Healthy Home Cooking For The Shih Tzu Well Being

Healthy home cooking for the shih tzu well being.

Why Bother With Home Cooking For A Dog?

I am writing this post, “Healthy Home Cooking For The Shih Tzu Well Being”, because there is a lot of bad press at the moment for processed and mass produced dog foods available in supermarkets and pet stores. Some of this bad press is deserved. If you have read one of my previous posts, “Best Dog Food For A Shih Tzu? – Find Out Here”, you will know that many well known manufacturers use the unwholesome waste products from cereal and animal processing plants – and even animal shelters –  as fillers in their offerings. You will also know that, on the other hand, there are some more scrupulous manufacturers that only use wholesome ingredients in their wares and there is nothing wrong with feeding your shih tzu these products as long as the ingredients are specifically for shih tzu or small breeds.

However, I was advised by my veterinarian to only feed my Bruno freshly cooked meat, fish and vegetables along with Royal Canin Shih Tzu Specific Dry Food; it would probably be detrimental to his health because of his Addison’s Disease to give him any processed or sub-standard food. Bruno is now coming up for twelve years of age, despite now also suffering from a heart murmur and epileptic fits. He is still otherwise fit and eager to chase his favourite ball around the house at every opportunity.

My wife and I believe that Bruno has reached this age because of the home cooked food that we prepare for him. We believe that if we had regularly fed him processed food that we would have lost him some time back. We also feed Charlie the same home cooked food despite his apparent 100% fitness because when in the vet’s waiting room and when out for walkies, we often hear tales of unfortunate dogs that have passed away before their time. The common factor in these cases appears to be that they were fed on cheap, branded, processed dog foods bought from the supermarket. It may be coincidence but we’re not taking any chances with Bruno and Charlie, they’re too precious to us.

Charlie tucks into a hearty meal.
Charlie tucks into a hearty meal.

Healthy Home Cooking For The Shih Tzu Well Being

If you do decide to give your shih tzu only homemade food you will need to add canine vitamin and mineral supplements to make sure he gets all the nutrition he needs. However, you won’t have to add this if you do the same as us and mix the home cooked food with a good quality dry food as all the essential vitamins and minerals will be contained within.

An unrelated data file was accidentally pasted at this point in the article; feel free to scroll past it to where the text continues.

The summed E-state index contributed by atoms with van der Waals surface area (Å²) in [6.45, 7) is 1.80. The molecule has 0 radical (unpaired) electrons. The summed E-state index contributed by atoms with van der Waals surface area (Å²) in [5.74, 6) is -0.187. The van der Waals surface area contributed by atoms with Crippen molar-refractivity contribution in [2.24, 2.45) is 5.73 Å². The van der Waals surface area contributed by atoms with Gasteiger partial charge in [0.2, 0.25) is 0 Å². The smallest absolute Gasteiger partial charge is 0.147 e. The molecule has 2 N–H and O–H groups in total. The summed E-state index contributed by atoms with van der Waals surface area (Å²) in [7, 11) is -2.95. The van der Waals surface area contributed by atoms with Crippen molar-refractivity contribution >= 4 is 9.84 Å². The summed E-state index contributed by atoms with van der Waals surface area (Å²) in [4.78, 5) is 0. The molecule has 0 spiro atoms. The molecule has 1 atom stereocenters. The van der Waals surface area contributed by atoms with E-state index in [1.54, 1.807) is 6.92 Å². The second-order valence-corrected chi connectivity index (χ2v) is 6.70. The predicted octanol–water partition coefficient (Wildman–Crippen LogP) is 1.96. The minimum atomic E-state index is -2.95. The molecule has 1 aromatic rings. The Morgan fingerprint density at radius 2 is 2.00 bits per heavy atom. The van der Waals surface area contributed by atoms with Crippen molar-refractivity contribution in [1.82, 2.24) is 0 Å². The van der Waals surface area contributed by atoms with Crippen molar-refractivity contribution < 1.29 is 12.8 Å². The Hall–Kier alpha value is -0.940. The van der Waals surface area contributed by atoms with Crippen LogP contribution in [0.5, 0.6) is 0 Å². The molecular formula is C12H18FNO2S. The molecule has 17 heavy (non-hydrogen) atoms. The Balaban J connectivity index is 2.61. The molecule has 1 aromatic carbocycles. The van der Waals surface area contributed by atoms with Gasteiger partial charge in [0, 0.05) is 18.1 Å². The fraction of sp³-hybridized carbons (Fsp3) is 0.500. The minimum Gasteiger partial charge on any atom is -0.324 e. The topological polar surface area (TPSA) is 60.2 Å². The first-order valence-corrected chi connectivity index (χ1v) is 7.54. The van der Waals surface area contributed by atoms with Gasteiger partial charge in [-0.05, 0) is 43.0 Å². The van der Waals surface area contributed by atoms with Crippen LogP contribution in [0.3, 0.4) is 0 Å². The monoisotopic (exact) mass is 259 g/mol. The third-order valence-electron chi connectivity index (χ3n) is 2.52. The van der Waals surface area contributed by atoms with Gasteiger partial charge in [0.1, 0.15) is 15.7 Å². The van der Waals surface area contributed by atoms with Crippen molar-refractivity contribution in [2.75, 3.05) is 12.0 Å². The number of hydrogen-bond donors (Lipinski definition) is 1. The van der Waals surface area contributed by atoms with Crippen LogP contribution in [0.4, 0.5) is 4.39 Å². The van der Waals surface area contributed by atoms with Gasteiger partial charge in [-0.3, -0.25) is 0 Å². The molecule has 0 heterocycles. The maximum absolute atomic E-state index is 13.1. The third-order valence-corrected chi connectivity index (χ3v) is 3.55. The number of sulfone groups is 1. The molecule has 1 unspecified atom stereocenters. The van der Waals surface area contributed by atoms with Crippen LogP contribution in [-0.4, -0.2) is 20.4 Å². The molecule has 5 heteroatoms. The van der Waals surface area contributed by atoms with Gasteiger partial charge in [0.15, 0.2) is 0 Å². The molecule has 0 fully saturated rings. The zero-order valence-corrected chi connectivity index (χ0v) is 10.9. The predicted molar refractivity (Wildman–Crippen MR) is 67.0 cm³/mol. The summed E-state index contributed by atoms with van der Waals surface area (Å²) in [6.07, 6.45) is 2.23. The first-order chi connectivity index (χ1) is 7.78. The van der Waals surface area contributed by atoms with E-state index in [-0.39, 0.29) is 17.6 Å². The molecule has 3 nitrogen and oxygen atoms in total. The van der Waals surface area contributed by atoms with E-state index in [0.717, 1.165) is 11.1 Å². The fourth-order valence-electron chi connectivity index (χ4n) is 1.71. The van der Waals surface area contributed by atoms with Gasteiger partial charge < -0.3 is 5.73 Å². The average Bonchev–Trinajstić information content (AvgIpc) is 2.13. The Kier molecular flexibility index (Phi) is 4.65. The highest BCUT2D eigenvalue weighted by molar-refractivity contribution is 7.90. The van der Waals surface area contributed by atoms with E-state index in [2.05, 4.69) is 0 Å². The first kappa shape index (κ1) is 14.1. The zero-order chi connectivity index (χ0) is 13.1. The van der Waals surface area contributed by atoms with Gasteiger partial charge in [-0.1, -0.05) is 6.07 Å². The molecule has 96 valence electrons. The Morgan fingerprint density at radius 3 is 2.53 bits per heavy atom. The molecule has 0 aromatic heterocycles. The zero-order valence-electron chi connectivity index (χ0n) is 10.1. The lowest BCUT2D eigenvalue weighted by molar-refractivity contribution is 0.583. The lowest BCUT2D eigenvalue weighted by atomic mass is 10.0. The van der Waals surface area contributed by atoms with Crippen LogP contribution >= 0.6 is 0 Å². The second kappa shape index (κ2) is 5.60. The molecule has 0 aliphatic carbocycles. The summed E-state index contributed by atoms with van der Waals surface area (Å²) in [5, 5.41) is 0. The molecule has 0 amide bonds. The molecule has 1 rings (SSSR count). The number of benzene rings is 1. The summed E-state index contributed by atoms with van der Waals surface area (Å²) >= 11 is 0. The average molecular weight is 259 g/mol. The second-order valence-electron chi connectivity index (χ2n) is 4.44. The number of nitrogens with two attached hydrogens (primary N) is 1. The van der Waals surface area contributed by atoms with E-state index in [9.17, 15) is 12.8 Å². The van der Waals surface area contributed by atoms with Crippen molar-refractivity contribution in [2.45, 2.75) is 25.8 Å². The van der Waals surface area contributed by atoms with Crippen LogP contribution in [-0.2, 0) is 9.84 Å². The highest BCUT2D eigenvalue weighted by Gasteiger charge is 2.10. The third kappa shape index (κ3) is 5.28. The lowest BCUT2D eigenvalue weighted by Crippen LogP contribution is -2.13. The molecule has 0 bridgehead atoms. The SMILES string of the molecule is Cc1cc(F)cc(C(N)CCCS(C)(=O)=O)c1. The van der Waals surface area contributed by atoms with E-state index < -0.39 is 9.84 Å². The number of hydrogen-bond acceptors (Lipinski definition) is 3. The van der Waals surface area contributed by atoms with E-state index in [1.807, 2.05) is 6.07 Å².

If you are considering changing your shih tzu’s diet completely, please seek advice from your veterinarian first to make sure it is safe to do so. Further to this, I would advise you to introduce food ingredients new to your shih tzu one at a time so that you can assess how he reacts to it. If he suffers a runny tummy or an allergic reaction, then it may be best not to give it to him again.

Now, I could run through a few shih tzu friendly recipes but I’m not sure there’s much call for Cordon Bleu style cookery for canines. I will just run through a few ingredients that are suitable for a small breed dog’s diet and leave you and your shih tzu to experiment with mixing two or three together to see what clicks. If you really do want to see some shih tzu friendly recipes on this website, then please leave a comment or contact us and if there’s enough demand I promise I will post some.

A Well Balanced Meal

A shih tzu needs protein to maintain muscle bulk and carbohydrates to provide the fuel to stay active. In addition, a shih tzu needs omega fatty acids for skin and coat maintenance and some calcium for healthy teeth. Each meal should contain at least 25% protein but the ideal meal for a shih tzu would consist of 45% protein, 45% carbohydrates and 10% fats.

For portion sizes and how many times a day you should be feeding your shih tzu, it’s all on this post: “How Much Food Should A Shih Tzu Eat?”.


A selection of shih tzu friendly protein.
ID: 19386693 Robyn Mackenzie | Dreamstime

Good sources of protein are lean meats such as turkey breast and chicken breast, beef and lamb with the fat trimmed and offal such as liver or heart. Offal should not take up more than 5% of the total diet. Fish such as salmon and tuna are not only great sources of protein but also rich in omega 3 oil. Try to give your shih tzu fish at least once, perhaps twice a week.

We usually boil our shih tzus’ meat but occasionally we will dry roast it. The fish we tend to bake in the oven. You could also use the grill if that is your preference but I don’t recommend shallow or deep frying,